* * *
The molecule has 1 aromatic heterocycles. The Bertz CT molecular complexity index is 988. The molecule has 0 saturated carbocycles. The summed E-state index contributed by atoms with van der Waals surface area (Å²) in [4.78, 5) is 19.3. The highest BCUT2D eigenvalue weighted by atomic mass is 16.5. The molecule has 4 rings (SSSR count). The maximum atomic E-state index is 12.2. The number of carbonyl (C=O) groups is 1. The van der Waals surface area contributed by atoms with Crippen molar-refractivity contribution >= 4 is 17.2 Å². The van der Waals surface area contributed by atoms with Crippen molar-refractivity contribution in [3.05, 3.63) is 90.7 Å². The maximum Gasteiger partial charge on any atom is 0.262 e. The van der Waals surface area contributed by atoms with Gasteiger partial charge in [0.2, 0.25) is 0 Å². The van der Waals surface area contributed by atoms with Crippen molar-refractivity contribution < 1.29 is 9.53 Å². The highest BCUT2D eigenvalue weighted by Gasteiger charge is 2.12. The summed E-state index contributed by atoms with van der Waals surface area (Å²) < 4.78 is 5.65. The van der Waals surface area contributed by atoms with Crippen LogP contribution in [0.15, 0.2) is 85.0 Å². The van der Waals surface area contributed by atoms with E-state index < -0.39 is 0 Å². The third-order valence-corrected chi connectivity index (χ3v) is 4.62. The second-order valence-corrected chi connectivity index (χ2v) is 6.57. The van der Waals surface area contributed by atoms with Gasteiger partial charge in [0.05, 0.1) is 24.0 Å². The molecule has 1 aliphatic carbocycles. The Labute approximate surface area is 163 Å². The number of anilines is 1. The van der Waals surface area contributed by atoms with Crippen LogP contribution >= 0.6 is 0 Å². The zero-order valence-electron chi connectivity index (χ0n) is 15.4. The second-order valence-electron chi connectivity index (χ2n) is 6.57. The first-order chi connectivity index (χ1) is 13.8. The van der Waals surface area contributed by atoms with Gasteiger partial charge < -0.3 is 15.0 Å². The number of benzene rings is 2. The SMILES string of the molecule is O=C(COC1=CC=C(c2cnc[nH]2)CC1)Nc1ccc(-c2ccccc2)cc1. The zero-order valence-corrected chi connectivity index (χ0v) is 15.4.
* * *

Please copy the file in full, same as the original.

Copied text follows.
The molecule has 1 aromatic heterocycles. The Bertz CT molecular complexity index is 988. The molecule has 0 saturated carbocycles. The summed E-state index contributed by atoms with van der Waals surface area (Å²) in [4.78, 5) is 19.3. The highest BCUT2D eigenvalue weighted by atomic mass is 16.5. The molecule has 4 rings (SSSR count). The maximum atomic E-state index is 12.2. The number of carbonyl (C=O) groups is 1. The van der Waals surface area contributed by atoms with Crippen molar-refractivity contribution >= 4 is 17.2 Å². The van der Waals surface area contributed by atoms with Crippen molar-refractivity contribution in [3.05, 3.63) is 90.7 Å². The maximum Gasteiger partial charge on any atom is 0.262 e. The van der Waals surface area contributed by atoms with Gasteiger partial charge in [0.2, 0.25) is 0 Å². The van der Waals surface area contributed by atoms with Crippen molar-refractivity contribution < 1.29 is 9.53 Å². The highest BCUT2D eigenvalue weighted by Gasteiger charge is 2.12. The summed E-state index contributed by atoms with van der Waals surface area (Å²) < 4.78 is 5.65. The van der Waals surface area contributed by atoms with Crippen LogP contribution in [0.15, 0.2) is 85.0 Å². The van der Waals surface area contributed by atoms with E-state index < -0.39 is 0 Å². The third-order valence-corrected chi connectivity index (χ3v) is 4.62. The second-order valence-corrected chi connectivity index (χ2v) is 6.57. The van der Waals surface area contributed by atoms with Gasteiger partial charge in [0.05, 0.1) is 24.0 Å². The molecule has 1 aliphatic carbocycles. The Labute approximate surface area is 163 Å². The number of anilines is 1. The van der Waals surface area contributed by atoms with Crippen LogP contribution >= 0.6 is 0 Å². The zero-order valence-electron chi connectivity index (χ0n) is 15.4. The second-order valence-electron chi connectivity index (χ2n) is 6.57. The first-order chi connectivity index (χ1) is 13.8. The van der Waals surface area contributed by atoms with Gasteiger partial charge < -0.3 is 15.0 Å². The number of benzene rings is 2. The SMILES string of the molecule is O=C(COC1=CC=C(c2cnc[nH]2)CC1)Nc1ccc(-c2ccccc2)cc1. The zero-order valence-corrected chi connectivity index (χ0v) is 15.4.